RECOLLECTIONS OF A SOJOURN IN NORTHERN IRELAND
29th March 2018
A pastor’s child, who spent two happy years in Coleraine more than 30 years ago, has shared some vivid memories of her family’s time in Northern Ireland. She has also started a Facebook page to share some of her late father’s research on Celtic Christianity, that was inspired by the time he spent working for the Irish Mission.
Fiona McClure was about ten years old when her parents, pastor Don and Isabel McClure moved to Northern Ireland to look after the congregations in Coleraine and Derry/Londonderry. They stayed in Coleraine from August 1978 to March 1980 before they moved to Australia.
Fiona has been working her way through some photographs taken at that time, 38 years ago. She decided to look up the Adventist church in Ireland on Facebook. In the ensuing conversation she shared the following memories and gave permission for us to publish it. What follows are her recollections of the time in Northern Ireland.
“When we arrived at our new home in Greenhill Road the church had left a large sack of potatoes for us on the doorstep.
Mum and Dad had their 25th wedding anniversary while we were in Coleraine. The whole church, including 10-year old me, were in on the surprise. Pr. David Currie (evangelist from Australia) and his wife Gaya, took Mum, Dad and I out for a day trip and then on their way home they made some excuse to stop at the church. All the members had parked far away from the church and the street so there was no suspicion about the surprise until they walked into the church! It was such a happy day.
I also remember a Christmas time church service my dad led out in. It seemed all cosy inside as we sang O Little Town of Bethlehem. It remains one of my favourite carols.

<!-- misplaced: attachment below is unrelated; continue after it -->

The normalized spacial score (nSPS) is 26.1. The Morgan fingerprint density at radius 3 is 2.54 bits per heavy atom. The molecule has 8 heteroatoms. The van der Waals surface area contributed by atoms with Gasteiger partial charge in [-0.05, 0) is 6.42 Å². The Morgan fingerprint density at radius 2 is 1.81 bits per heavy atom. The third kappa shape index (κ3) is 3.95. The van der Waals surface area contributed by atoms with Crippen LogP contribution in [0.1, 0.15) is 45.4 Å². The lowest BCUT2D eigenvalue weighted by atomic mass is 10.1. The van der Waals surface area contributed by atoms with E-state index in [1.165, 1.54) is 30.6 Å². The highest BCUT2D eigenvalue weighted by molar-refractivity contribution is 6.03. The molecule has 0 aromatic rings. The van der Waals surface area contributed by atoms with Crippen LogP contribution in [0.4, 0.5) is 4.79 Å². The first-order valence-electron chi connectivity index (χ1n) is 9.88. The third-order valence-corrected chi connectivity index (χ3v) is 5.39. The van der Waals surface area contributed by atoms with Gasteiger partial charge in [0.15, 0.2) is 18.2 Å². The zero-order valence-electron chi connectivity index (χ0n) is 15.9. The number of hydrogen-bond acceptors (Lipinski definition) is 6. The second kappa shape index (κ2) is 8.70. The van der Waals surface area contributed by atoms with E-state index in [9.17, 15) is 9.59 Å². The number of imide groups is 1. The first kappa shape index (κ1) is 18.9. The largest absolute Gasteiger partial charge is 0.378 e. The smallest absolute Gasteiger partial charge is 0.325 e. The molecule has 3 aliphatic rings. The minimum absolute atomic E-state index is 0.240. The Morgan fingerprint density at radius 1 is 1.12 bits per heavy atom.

On another occasion, a baptism (could have been mr. Moore) my dad had received news that Sabbath morning that his dad (my granddad, Will McClure) had died. During the filling of the baptismal font something went wrong with the heating. Dad still did the baptism. It was early April, so not yet summer weather.
Then one Sabbath, Ken and Shirley Davies came to visit. I think they were from Londonderry. I remember his sermon quite well. He told an embellished story about Peter, John and Paul visiting the world today and all the differences there were between the world they knew and the 20th century. I listened to his every word.
Sometime, while we were there, Dad and pastor Currie ran an evangelistic campaign in Coleraine's Town hall eventually moving the meetings to the church. The Moore family were baptised as a result. In the evenings of the meetings they would give away gifts for attending and one of the gifts people received was a miniature dead sea scroll vase – I still have mine.
My dad spread the net of evangelism far and wide even making a personal visit to the home of one of my school teachers. However, we never saw her attend the church as she declined any further Bible studies.
We were very sad to learn that Mr. Moore had a heart attack and died not long after we moved to Australia in 1980. I remember Mrs. Moore cooked beautiful mashed potatoes. I would eat hers not mums.
There were special Sabbaths we'd have at the Dohertys. Helen and Irene's mum and dad made us so welcome. The fire would be going, and Mrs. Doherty would serve us apple pie. On one visit to their farm I tried real milk, straight from the cow. Oh! How I loved milk, but it I did not like it straight from the cow. I was used to it from the supermarket.
I remember too – happy Sabbath afternoons at Giants Causeway or Ballintoy Harbour; taken there by the minibus that belonged to the church. I had my own Bible, Sabbath School Lesson Quarterly (now called the study guide), and my own hymn book (words only version) – what more could a young girl want?